After a couple of hours, I drove back to the old neighborhood and met my long-time friend (and occasional commenter) Michael Dearing for lunch. Or perhaps brunch, since we ate at the local IHOP and we each had omelets. We talked about music and family and books, just as we’ve done now for 46 years or so — we met when I was in first grade. As a professional musician, Mike lives a few hours out of phase with the civilians, and so he typically has to take care of daily errands and such in the late afternoon, so he headed out and I went back to my aunt’s. From there, she and my uncle and I made it to a local Mexican restaurant for dinner before I went back to my base of operations for the night.

Friday was warmer, so I didn’t need the sweatshirt, but I wound up putting it on anyway. You see, I was walking around the family plot when I saw an unusual hand tool on a nearby marker. It looked like an Allen wrench with a pituitary issue, with a wooden handle, a six-inch stainless steel shaft, and a right-angle bend culminating in a flathead screwdriver tip. I think it’s likely used to affix name/date plates to the markers, and a worker had left it behind. I didn’t want to leave it there to wreak havoc on a mower or anything like that, so I decided to take it to the office of the funeral home at the center of the cemetery.

But as I was walking to the car to drive to the office (it’s a big cemetery), it occurred to me that the T-shirt I was wearing (pictured below), while a favorite of mine, might not be entirely appropriate in the lobby of the funeral home. So, the sweatshirt. More properly attired, I went in and gave the tool to the funeral director who greeted me. “Thanks for going out of your way to bring this,” he said.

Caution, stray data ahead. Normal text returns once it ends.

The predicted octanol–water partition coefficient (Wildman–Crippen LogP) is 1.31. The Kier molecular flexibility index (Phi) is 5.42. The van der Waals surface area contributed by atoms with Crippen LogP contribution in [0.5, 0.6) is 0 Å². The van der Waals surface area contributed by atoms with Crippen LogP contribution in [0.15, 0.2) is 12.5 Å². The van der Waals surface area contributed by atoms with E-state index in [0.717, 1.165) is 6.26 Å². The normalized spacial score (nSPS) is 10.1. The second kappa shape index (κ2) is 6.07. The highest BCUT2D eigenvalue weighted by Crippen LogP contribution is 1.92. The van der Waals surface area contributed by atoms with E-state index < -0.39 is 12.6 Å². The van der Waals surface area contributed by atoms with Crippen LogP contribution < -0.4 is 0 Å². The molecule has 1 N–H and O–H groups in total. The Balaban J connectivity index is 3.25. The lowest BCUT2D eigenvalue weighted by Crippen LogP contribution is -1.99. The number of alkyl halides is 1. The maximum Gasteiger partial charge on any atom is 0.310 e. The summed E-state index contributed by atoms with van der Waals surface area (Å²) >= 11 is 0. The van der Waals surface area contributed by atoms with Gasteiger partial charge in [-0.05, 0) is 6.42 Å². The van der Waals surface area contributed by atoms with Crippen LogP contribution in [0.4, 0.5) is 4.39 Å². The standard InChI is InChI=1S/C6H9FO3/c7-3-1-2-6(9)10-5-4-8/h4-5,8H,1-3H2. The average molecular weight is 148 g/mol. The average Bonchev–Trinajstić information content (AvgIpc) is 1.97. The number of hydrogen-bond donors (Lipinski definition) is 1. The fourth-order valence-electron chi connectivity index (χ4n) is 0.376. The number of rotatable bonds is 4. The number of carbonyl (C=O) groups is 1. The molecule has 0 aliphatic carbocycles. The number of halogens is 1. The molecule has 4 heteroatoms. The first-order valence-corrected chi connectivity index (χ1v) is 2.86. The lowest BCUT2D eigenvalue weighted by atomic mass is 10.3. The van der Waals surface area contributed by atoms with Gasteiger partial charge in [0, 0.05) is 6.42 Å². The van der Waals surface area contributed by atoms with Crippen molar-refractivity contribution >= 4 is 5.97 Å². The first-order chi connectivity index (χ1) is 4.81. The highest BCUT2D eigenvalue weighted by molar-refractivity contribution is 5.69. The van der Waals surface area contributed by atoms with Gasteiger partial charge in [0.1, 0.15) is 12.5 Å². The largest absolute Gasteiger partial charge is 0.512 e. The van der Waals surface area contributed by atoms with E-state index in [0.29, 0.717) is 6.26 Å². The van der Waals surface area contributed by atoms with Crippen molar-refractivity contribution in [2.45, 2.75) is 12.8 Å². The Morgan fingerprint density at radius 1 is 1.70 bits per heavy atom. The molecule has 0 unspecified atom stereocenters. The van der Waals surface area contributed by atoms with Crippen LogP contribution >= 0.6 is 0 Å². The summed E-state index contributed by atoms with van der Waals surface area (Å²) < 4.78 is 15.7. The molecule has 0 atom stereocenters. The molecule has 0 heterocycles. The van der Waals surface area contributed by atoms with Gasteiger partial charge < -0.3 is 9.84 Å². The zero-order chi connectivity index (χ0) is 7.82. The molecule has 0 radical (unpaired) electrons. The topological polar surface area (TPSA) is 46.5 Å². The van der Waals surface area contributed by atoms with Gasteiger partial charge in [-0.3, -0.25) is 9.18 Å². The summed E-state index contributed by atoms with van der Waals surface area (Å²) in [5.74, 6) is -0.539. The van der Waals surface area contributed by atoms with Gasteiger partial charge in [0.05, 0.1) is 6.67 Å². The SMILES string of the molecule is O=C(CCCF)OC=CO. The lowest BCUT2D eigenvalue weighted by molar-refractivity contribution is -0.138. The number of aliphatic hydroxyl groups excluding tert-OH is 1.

“Well, I wouldn’t want someone getting hurt,” I said. And besides, who wouldn’t want the family neighborhood looking nice?

For lunch, I got together with Mike Dearing again, and we were joined by third musketeer Carl Groves, who was nice enough to spring for a meal for his impoverished muso and academic friends. The food and conversation were good, and we could likely have gone on well into the night. Alas, that wasn’t to be the case, but it was nice while it lasted.

Cheddars 9 Mar 18

L-R: Mike, Carl, and Mondo

I made a run to Hobby Lobby for some flowers, and then watched a little of the Kentucky-Georgia basketball game with my uncle before we went to the local Cracker Barrel for dinner.

Yesterday it was time to return to Mondoville, so I went to the cemetery once more, leaving lavender (My Mom’s favorite color and one of her favorite flowers) with my parents and grandparents, and red roses with Jeff. I didn’t take the white ones from my folks’ urn — I figured there was room for both. From there, it was the breakfast bar at the Shoney’s in Mt. Juliet, TN. There aren’t as many Shoney’s as there once were, and they’re a little thin on the ground in Mondoville (the nearest being on the far side of Real City), but I’ve always been a fan of their breakfast bar, so I couldn’t pass it up, and it was the best one I’d had since the last one.

The drive home was uneventful, save for a Krispy Kreme pickup for the Spawn and me (Mrs. M is made of sterner stuff), and there’s nothing wrong with that. In fact, the whole trip was peaceful. And while spending a couple of hours a day at a cemetery for a few days may not seem like the best spring break option to a lot of people, it felt right to me.


I’ve agreed to a couple of writing projects for the coming months, and will find out about another writing opportunity in the next week or two. I’ll keep you posted as more details emerge, and I’d like to remind you that I’ll be doing another reading in Durham, NC, on 3 May. I’d love to see you there!


I think it’s about time for dinner, so I’ll post a bit of music and call it a day. Not to be confused with the legendary Monks, Montreal’s Munks (formerly called Exit 4, and later contributing members to Freedom North [1969] and Graham County [1971]) put out a few singles in the mid-60s, including this fine one. This is from 1966 (of course), and it’s a nice bit of garage snarl.

See you soon!

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Lenten Devotional: 8 March 18

Members of the Newberry College community write devotionals during the seasons of Advent and Lent, and today is one of my turns to write. You may find the entire series at the Newberry College Facebook page.

Genesis 9:8-17 Authorized (King James) Version (AKJV)